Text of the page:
Mostly, though, I’m hoping it will be a pretty quiet two weeks that gives me time to settle in to some heavy editing, get some stories lined up for submission next year, and a chance to sit down and play some video games. (Kentucky Route Zero has really grabbed my attention; I think there’s something to be said for all the questions it doesn’t let you ask, and thus forces you to take as somewhat natural to the setting.)
I’ve just finished a first draft of the novelette (I ultimately didn’t go with the restructuring I was hopping to do, because of time contraints) and given it to my weekly writing group for crit, and this morning I was casting about to find something to distract me from “oh dear god did I actually leave all those things in there they are so goofy.”
Bethesda stepped up.
I was gleeful to start with, and then someone pointed out that at 0:29, you can see a date on the PIP-Boy, and that the year is 2102. In-universe, this puts it 25 years after the Great War and 159 years before the first Fallout.
It’s not that I don’t love the Fallout setting, and the way the institutions have grown up over time (and yes, still ridiculously pleased that the Khans survived New Vegas; they’ve been around longer than the NCR!), but I love the Fallout world, too, and am very curious to see what it was like a mere generation after the bombs fell.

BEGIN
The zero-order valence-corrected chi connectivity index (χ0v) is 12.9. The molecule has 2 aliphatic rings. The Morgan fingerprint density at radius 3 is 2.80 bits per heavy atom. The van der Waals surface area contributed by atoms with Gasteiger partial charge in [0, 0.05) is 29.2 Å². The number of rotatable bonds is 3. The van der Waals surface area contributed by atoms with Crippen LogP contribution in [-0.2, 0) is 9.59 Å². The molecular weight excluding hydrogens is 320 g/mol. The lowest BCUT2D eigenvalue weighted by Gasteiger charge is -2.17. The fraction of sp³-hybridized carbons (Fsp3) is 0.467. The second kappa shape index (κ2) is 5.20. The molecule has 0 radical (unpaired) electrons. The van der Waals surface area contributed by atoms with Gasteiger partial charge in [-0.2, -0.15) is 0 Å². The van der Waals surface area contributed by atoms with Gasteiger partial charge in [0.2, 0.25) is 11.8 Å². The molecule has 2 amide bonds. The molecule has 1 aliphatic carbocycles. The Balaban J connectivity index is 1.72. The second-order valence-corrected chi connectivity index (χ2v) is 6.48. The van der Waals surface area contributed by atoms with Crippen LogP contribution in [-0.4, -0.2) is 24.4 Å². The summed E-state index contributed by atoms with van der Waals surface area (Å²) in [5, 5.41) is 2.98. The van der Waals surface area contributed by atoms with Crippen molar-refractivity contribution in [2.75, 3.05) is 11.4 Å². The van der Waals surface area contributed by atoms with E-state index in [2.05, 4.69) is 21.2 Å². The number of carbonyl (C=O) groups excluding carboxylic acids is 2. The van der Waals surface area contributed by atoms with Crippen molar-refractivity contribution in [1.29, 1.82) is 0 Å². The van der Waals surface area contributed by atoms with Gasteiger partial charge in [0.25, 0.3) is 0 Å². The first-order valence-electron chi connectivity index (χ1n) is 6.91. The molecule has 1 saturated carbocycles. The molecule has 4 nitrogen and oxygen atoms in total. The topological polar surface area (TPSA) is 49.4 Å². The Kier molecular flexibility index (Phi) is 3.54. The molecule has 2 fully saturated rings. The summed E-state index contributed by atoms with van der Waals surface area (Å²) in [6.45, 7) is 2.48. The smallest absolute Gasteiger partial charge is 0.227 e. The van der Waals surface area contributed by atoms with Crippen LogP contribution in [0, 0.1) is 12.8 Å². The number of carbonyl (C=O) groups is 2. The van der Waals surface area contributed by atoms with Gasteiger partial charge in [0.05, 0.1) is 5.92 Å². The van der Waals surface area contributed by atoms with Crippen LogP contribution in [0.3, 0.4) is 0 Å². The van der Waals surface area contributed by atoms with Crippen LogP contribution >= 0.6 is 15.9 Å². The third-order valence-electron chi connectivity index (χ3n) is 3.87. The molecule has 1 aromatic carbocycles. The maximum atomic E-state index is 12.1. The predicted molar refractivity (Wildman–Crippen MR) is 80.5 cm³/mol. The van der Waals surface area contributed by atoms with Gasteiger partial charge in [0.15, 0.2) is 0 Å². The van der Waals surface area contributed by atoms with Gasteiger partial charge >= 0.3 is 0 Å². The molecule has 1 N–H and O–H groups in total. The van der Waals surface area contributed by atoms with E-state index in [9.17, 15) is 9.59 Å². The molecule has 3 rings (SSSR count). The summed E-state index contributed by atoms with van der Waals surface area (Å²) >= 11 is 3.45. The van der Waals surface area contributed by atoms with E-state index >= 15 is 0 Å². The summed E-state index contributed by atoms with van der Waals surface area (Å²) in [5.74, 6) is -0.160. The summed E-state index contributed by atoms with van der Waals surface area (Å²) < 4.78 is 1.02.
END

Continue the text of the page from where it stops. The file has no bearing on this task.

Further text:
I have rhymes in my head this morning; a little bit of Poe, a little bit of lyrics from the Traveling Wilburys, the perpetual stressed-silver-and-dust chime of Bob Dylan’s “Shelter from the Storm”.
I didn’t get as much done as I’d like to have gotten done over the last few days, but on the flipside, it was actually really relaxing. The weekend felt like it was a weekend, not just a recovery period.
Possibly related to this: the light of my life has set up his controller in my office, and I got to play video games again for the first time in a while. There is a bit of a learning curve with the new controls, but it’s definitely a workable solution. At least for Fallout: New Vegas, which is what I have especially been craving lately.
(Also, I cleaned off everything which had slowly accumulated on my desk. Currently my desk is much neater, and I hope to finish sorting the accumulata by the end of the week.)
 I am constantly astounded that I never heard of them until this year. First, I am really fond of at least two of their songs, and second, their lineup is the kind of thing I would expect to have heard of.